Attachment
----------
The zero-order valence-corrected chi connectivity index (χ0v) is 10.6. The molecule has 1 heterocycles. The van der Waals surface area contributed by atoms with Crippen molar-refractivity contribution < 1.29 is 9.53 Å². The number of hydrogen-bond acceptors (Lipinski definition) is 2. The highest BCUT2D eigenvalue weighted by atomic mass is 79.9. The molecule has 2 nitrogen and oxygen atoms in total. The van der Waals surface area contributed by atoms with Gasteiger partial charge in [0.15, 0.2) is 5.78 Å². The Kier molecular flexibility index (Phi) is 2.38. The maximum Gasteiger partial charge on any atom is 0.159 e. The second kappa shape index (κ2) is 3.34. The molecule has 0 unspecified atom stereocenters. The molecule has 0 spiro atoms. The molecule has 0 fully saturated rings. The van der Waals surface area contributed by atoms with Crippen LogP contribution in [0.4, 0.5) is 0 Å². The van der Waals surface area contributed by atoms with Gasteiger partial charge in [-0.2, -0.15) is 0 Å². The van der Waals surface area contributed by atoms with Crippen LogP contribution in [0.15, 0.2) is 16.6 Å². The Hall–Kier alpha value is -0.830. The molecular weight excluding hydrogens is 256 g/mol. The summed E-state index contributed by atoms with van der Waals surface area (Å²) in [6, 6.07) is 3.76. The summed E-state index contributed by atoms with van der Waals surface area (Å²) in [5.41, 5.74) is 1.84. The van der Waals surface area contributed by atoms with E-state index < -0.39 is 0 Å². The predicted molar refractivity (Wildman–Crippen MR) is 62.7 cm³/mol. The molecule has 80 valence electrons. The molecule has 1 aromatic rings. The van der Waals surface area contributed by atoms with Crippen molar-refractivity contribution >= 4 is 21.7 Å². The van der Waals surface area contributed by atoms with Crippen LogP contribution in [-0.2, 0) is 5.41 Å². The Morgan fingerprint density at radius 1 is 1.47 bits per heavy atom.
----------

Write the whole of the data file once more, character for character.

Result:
The zero-order valence-corrected chi connectivity index (χ0v) is 10.6. The molecule has 1 heterocycles. The van der Waals surface area contributed by atoms with Crippen molar-refractivity contribution < 1.29 is 9.53 Å². The number of hydrogen-bond acceptors (Lipinski definition) is 2. The highest BCUT2D eigenvalue weighted by atomic mass is 79.9. The molecule has 2 nitrogen and oxygen atoms in total. The van der Waals surface area contributed by atoms with Gasteiger partial charge in [0.15, 0.2) is 5.78 Å². The Kier molecular flexibility index (Phi) is 2.38. The maximum Gasteiger partial charge on any atom is 0.159 e. The second kappa shape index (κ2) is 3.34. The molecule has 0 unspecified atom stereocenters. The molecule has 0 spiro atoms. The molecule has 0 fully saturated rings. The van der Waals surface area contributed by atoms with Crippen LogP contribution in [0.4, 0.5) is 0 Å². The van der Waals surface area contributed by atoms with Gasteiger partial charge in [-0.2, -0.15) is 0 Å². The van der Waals surface area contributed by atoms with Crippen LogP contribution in [0.15, 0.2) is 16.6 Å². The Hall–Kier alpha value is -0.830. The molecular weight excluding hydrogens is 256 g/mol. The summed E-state index contributed by atoms with van der Waals surface area (Å²) in [6, 6.07) is 3.76. The summed E-state index contributed by atoms with van der Waals surface area (Å²) in [5.41, 5.74) is 1.84. The van der Waals surface area contributed by atoms with E-state index < -0.39 is 0 Å². The predicted molar refractivity (Wildman–Crippen MR) is 62.7 cm³/mol. The molecule has 80 valence electrons. The molecule has 1 aromatic rings. The van der Waals surface area contributed by atoms with Crippen molar-refractivity contribution >= 4 is 21.7 Å². The van der Waals surface area contributed by atoms with Crippen LogP contribution in [-0.2, 0) is 5.41 Å². The Morgan fingerprint density at radius 1 is 1.47 bits per heavy atom.